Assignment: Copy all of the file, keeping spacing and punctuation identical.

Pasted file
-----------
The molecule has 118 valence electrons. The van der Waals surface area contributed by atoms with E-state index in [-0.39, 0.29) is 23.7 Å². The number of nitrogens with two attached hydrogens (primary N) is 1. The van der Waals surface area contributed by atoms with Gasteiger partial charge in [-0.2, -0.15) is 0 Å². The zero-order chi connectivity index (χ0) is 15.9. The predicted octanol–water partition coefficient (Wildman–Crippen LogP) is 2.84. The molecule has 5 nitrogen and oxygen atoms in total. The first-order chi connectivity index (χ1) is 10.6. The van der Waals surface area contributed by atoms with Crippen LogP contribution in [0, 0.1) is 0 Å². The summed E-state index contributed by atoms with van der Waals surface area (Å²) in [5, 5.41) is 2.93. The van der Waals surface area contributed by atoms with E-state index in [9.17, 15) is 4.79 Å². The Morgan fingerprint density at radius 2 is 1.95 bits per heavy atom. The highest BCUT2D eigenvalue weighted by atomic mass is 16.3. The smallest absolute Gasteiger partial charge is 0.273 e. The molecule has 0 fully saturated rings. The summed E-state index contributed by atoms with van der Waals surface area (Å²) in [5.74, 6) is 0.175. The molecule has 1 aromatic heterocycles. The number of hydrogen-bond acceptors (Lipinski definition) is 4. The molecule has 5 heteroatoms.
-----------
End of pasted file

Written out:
The molecule has 118 valence electrons. The van der Waals surface area contributed by atoms with E-state index in [-0.39, 0.29) is 23.7 Å². The number of nitrogens with two attached hydrogens (primary N) is 1. The van der Waals surface area contributed by atoms with Gasteiger partial charge in [-0.2, -0.15) is 0 Å². The zero-order chi connectivity index (χ0) is 15.9. The predicted octanol–water partition coefficient (Wildman–Crippen LogP) is 2.84. The molecule has 5 nitrogen and oxygen atoms in total. The first-order chi connectivity index (χ1) is 10.6. The van der Waals surface area contributed by atoms with Crippen LogP contribution in [0, 0.1) is 0 Å². The summed E-state index contributed by atoms with van der Waals surface area (Å²) in [5, 5.41) is 2.93. The van der Waals surface area contributed by atoms with E-state index in [9.17, 15) is 4.79 Å². The Morgan fingerprint density at radius 2 is 1.95 bits per heavy atom. The highest BCUT2D eigenvalue weighted by atomic mass is 16.3. The smallest absolute Gasteiger partial charge is 0.273 e. The molecule has 0 fully saturated rings. The summed E-state index contributed by atoms with van der Waals surface area (Å²) in [5.74, 6) is 0.175. The molecule has 1 aromatic heterocycles. The number of hydrogen-bond acceptors (Lipinski definition) is 4. The molecule has 5 heteroatoms.